A study conducted by community based organisation Platform for Youth and Community Development (PYCD) has revealed rampant substance and drug abuse among primary and secondary school learners in Chipinge district.
According to PYCD the research targeted 130 respondents who included 100 learners and 30 adult stakeholders who include teachers, police, traditional leaders, nurses and selected parents.
“The research report confirmed that there is high prevalence of drug abuse by learners in schools and out of schools (at home and in townships). Shockingly and in an alarming revelation, 5 in every 10 or 1 in every 2 of learners between 13 and 19 years (teenagers from form 1 to form 6) are abusing drugs, this is 50 percent uptake.
“The uptake was noted to have taken a sudden high rise during the Covid-19 lockdown that started in March 2020. Learners became wild with parents and teachers losing control. The research also revealed that the uptake is high because these drugs are readily available, accessible and affordable. The border between Mozambique and Zimbabwe is porous where those dealing with drugs easily crosses for the market which is found in schools,” said the report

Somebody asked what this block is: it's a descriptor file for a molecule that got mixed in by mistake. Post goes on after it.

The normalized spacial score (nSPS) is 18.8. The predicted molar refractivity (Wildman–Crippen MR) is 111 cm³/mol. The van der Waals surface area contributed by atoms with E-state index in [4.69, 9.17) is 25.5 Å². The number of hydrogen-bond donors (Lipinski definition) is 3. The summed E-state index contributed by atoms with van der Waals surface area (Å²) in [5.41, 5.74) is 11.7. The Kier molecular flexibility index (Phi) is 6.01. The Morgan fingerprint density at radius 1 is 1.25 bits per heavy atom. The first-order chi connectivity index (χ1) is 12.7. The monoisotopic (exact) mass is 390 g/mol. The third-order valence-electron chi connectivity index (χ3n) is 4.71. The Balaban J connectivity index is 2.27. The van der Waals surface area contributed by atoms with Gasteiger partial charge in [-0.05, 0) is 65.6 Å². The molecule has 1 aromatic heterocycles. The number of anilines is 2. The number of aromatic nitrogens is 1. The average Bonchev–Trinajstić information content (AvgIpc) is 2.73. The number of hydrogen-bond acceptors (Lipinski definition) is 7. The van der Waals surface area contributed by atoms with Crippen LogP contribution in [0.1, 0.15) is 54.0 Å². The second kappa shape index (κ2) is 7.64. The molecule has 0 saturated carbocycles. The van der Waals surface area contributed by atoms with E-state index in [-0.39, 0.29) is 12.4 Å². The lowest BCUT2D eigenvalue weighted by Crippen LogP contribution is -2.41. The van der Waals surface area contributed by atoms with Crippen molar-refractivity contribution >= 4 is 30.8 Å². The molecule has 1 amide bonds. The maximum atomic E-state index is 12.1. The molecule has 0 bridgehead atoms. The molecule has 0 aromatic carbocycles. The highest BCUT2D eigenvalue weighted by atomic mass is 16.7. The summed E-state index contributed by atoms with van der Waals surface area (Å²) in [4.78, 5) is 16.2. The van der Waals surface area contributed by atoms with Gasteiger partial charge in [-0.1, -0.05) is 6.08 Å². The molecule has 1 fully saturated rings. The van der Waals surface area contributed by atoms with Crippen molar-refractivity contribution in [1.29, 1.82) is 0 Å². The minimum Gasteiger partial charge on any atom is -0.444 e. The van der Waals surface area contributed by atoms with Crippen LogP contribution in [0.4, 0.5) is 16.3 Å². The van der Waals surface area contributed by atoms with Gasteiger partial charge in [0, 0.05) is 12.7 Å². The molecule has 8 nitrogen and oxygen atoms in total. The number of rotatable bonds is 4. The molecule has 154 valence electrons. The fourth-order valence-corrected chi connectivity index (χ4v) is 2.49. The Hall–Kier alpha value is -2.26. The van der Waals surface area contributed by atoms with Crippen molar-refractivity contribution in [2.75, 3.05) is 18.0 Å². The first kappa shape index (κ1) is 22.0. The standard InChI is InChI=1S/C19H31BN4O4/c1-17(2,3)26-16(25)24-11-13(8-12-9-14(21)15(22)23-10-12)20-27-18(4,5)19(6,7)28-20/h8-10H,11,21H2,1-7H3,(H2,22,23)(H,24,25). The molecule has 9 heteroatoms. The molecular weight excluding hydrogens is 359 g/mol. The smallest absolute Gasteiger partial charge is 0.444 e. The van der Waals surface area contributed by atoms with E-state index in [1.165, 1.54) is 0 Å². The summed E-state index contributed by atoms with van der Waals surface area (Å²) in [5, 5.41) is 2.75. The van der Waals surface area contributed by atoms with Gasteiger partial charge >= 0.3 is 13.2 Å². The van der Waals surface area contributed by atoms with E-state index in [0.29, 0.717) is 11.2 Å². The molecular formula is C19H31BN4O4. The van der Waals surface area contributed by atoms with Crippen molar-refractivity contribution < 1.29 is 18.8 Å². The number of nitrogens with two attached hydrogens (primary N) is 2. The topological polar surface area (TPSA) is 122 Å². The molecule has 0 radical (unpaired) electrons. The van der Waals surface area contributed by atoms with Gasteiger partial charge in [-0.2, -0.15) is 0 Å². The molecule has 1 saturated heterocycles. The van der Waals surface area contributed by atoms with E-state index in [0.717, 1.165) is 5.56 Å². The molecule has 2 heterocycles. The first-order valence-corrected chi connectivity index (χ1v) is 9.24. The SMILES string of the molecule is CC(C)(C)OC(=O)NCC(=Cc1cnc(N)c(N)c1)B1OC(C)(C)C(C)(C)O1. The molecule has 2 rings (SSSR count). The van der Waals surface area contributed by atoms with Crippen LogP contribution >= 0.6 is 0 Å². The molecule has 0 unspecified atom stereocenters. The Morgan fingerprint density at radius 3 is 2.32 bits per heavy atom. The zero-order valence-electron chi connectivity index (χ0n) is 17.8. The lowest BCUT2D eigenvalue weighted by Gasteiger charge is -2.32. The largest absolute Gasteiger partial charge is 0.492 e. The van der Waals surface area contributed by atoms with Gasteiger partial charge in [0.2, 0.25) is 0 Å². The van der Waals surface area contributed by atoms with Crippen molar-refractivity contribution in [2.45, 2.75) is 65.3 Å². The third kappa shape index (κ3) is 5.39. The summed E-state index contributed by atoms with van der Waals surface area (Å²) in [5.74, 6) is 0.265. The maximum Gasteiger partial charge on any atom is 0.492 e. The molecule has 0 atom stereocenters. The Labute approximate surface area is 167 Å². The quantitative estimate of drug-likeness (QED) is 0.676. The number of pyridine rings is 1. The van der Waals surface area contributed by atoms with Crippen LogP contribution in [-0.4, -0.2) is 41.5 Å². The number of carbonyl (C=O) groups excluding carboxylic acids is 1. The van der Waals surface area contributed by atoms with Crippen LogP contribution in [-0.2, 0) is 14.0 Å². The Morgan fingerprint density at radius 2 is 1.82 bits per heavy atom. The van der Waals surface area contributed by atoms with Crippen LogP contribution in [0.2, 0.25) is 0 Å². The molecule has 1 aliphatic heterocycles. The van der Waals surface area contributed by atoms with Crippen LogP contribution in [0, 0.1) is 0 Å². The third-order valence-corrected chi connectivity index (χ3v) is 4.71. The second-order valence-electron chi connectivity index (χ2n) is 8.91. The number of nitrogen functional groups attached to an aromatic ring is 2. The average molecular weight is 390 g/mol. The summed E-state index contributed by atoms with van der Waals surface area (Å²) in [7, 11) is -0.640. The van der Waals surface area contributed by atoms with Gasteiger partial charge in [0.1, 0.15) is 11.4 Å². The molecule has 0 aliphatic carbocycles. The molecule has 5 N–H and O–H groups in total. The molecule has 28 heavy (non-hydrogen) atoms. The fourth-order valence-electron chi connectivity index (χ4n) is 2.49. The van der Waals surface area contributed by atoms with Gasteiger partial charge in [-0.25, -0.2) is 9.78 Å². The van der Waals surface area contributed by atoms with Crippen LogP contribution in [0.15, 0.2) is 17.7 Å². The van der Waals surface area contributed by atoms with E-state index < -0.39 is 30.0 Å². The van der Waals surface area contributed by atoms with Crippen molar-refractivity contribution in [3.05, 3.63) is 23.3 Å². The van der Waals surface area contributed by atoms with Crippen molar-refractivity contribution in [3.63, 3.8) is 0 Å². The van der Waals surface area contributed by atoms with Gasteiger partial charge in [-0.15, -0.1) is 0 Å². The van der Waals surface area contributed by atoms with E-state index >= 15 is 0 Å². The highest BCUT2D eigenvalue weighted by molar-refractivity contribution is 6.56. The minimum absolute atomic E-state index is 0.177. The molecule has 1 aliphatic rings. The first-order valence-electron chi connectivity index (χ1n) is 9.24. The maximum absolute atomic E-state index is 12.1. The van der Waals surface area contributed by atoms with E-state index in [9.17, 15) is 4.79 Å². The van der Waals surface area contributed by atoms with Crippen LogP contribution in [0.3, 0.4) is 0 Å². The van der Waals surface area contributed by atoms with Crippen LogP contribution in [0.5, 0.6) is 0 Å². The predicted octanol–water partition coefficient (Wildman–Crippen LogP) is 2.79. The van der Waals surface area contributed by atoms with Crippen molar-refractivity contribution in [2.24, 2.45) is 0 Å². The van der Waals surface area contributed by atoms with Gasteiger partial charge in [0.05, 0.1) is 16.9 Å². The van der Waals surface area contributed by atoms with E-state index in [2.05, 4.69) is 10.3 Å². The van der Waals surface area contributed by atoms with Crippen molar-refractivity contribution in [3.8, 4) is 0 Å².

PYCD director Claris Madhuku revealed that homemade drugs are produced in large quantities and fetch around 2 South African Rands or ZWL$100 an amount that learners can afford even without involving their parents and has impacted negatively on communities.
“The Research hinted that the impact of drug use is calamitous, disastrous and devastating. It ranges from mental health, school dropouts, unsafe termination of pregnancy and abortion, absenteeism from school, truancy and rebelliousness, low pass rates, suicide, transmission of sexual infections like HIV/AIDS, Gender Based Violence and deaths among other horrendous consequences,” said Madhuku
PYCD provided recommendations that requires the mobilisation of key stakeholders who involve Ministry of Primary and Secondary Education, Ministry of Home Affairs, Ministry of Health and Child Care, Traditional leadership, media, civic Society and the Church among others.
The findings identified that Mbanje/cannabis is the most prevalent at 38 percent, followed by locally made brews like mukozodo, mutonono, sope, munzvede, mutoriro, kambwa constitute 32%.
Glue constitutes 22 percent with drugs taken over the counter such as cough syrups like broncleer at 8 percent.
The research noted that there is no public rehabilitation centre in Manicaland Province amid calls to increase centres across the country.
Out of 64 secondary schools in Chipinge district, the research reached out to 43 schools to make the sample size 67 percent of the target schools.